Ishant Sharma, the senior-most bowler in the Indian team, was carted for 30 runs in the 48th over of the Australian innings. His bowling at the death against Australia at Mohali in the third One-Day International (ODI) was not only appalling, but way too ordinary for international level. Ishant looked clueless. However, it brought to light India’s perennial problem of bowling at the death. Aayush Puthran examines the situation and elucidates why India should make room for a bowler purely for his ability to bowl well in the latter part of the innings in their bid to defend the world title in 2015.
Over the last decade, India have had phases where there has been a rush of fast bowlers emerging into the international scene with promise, causing problem of plenty for the selectors. At other times, there is just a desperate search to find four good ones to make the squad. These phases have been running in a cycle, with the latter being the current scene in Indian cricket.
Ishant Sharma’s horrendous performance in the third One-Day International (ODI) brings to light a grave reality which anyway had to be addressed — a need for death bowler in limited overs cricket.
The problem that India is facing is a perennial one ever since Ajit Agarkar went out of favour. Ashish Nehra and RP Singh did well in patches, but they failed more often than they succeeded. However, today, Mahendra Singh Dhoni and the Indian selectors would realise that there is room to fit in a bowler in the side purely for his ability to bowl well in the death.
With five frontline bowlers and the part-time services of Yuvraj Singh, there is no fear if one of them has an off-day. There is enough option to fill in. Additionally, with Bhuvneshwar Kumar’s overs majorly being used up early on in the innings, the need for a death specialist becomes especially important. It won’t be about selecting the best XI, but about having the best balanced XI.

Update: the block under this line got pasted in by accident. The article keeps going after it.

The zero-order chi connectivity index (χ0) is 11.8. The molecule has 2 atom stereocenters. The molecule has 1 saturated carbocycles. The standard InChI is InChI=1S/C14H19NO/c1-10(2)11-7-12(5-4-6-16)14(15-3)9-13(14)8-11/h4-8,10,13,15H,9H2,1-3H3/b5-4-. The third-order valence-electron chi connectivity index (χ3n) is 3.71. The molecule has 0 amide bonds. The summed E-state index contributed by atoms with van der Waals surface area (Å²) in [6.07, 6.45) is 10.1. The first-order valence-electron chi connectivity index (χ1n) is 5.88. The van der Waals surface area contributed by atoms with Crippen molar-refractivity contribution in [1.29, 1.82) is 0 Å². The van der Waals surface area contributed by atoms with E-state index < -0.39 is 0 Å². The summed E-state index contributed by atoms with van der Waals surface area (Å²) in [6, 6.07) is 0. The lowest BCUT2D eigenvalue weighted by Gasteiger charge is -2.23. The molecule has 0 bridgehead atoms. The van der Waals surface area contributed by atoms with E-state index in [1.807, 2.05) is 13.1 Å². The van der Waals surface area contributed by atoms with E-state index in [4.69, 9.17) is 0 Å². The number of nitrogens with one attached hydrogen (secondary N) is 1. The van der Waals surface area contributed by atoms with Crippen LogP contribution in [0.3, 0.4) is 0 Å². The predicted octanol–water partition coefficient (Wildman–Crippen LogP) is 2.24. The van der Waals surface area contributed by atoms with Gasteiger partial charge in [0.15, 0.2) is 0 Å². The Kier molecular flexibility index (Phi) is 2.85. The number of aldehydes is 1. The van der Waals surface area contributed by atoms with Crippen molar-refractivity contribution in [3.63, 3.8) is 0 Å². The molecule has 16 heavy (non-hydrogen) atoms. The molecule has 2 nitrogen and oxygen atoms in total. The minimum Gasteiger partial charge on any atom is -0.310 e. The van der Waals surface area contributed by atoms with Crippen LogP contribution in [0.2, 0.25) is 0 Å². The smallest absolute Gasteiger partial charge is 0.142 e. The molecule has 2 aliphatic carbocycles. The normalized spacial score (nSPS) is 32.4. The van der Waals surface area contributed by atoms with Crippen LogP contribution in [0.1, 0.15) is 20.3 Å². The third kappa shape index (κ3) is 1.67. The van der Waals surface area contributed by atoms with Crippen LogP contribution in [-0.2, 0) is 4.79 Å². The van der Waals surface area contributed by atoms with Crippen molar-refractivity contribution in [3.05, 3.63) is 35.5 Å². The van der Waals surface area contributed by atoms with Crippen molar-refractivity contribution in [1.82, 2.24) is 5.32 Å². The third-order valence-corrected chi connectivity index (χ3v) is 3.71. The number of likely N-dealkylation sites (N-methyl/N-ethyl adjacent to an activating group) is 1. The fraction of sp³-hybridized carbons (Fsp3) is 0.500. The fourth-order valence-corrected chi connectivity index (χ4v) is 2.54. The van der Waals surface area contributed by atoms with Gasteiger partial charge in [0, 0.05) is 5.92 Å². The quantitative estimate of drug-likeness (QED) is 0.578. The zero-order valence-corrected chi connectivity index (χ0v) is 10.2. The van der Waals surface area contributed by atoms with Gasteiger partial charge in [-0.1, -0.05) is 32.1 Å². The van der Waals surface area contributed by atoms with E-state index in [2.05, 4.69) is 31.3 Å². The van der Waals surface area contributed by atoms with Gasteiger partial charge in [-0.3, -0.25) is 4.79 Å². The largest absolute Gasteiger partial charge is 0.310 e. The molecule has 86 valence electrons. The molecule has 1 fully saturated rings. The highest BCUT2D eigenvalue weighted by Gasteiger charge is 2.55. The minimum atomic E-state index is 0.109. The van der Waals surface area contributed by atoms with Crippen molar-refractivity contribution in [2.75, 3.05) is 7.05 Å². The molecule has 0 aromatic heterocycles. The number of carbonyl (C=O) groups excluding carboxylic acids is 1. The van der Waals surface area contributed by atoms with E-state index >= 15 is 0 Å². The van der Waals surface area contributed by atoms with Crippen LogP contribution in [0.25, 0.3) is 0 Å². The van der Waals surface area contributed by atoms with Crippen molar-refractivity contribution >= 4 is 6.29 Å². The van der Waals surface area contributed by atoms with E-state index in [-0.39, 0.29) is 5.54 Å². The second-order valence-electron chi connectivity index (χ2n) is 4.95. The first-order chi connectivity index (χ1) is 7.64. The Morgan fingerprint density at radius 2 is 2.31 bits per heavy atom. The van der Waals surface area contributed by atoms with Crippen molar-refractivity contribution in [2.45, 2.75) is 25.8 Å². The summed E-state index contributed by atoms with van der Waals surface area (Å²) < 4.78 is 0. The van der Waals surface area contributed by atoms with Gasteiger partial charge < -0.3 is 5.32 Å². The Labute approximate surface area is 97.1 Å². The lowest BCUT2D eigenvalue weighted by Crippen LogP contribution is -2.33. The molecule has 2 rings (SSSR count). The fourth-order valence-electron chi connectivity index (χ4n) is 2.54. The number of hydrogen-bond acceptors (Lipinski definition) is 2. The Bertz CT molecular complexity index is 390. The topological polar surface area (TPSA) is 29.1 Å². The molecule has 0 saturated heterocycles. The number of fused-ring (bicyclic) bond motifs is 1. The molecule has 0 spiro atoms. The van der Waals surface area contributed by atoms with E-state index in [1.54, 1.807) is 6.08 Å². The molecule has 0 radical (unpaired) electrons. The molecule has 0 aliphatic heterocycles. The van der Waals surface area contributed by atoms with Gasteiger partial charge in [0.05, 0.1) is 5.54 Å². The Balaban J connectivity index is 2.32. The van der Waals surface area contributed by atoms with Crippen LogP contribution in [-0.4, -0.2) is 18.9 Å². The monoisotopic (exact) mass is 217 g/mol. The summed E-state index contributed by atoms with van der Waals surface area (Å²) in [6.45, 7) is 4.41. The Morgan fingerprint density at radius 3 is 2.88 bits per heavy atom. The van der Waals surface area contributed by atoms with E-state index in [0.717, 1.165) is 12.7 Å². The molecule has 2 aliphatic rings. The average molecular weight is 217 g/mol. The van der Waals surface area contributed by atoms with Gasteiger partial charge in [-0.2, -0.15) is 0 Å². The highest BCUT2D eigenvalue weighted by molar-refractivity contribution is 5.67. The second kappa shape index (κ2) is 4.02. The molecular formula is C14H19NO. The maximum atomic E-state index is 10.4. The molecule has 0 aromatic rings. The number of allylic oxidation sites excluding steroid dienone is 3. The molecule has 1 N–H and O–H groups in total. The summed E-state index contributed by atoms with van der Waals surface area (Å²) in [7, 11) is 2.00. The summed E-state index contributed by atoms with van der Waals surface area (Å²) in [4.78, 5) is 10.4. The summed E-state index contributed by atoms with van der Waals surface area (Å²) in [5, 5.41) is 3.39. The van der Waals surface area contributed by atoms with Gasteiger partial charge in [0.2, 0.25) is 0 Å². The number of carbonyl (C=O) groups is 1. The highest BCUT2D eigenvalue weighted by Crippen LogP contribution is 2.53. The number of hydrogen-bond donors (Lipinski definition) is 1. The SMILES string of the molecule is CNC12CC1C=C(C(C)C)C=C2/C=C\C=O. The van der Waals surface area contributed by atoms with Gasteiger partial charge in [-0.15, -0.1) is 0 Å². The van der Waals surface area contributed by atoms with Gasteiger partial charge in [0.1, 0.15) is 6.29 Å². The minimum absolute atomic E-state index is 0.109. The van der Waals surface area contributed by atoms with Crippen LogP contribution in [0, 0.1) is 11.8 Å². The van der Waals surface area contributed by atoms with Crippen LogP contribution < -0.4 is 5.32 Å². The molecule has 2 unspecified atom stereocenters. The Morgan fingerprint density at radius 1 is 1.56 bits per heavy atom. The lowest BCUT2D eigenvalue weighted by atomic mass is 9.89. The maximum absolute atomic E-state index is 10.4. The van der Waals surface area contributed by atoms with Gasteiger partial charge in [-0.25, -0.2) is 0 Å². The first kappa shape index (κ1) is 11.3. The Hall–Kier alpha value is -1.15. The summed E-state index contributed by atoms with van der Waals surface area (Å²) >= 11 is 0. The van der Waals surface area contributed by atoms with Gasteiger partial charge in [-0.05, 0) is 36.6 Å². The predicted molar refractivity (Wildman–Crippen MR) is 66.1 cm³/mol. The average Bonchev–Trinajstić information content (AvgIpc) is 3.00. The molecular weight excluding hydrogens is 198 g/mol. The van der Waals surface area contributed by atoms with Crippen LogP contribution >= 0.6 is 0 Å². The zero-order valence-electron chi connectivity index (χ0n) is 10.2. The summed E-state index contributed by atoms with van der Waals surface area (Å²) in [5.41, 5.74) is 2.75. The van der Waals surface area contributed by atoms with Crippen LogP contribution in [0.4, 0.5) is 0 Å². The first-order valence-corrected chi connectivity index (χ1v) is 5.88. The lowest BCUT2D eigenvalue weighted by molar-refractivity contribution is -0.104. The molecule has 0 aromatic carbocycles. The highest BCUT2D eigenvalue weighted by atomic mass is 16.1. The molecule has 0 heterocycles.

While England have used Jade Dernbach in the role, Pakistan till recently had the services of Umar Gul. South Africa and West Indies use Dale Steyn and Sunil Narine respectively to do the job; but they are destructive enough at all times. For India, maybe a fit-again Zaheer Khan could suit that role.
With the new two-ball rule negating hardness and reverse swing from the ball, bowlers will have to be cleverer. Their artistry would be challenged, especially given the fact that only four fielders are allowed outside the 30-yard circle.
With the bigger picture in mind, one would wonder if Ishant’s awful bowling has actually done India more good than bad keeping in mind the 2015 World Cup. However, if they fail to find a good death bowler, not only would the efforts of the batsmen be redundant, but also there will be room to allow more ordinary stuff like what Ishant produced against Australia at Mohali to seep in and repeat.
(Aayush Puthran is a reporter with CricketCountry. Mercurially jovial, pseudo pompous, perpetually curious and occasionally confused, he is always up for a light-hearted chat over a few cups of filter kaapi!)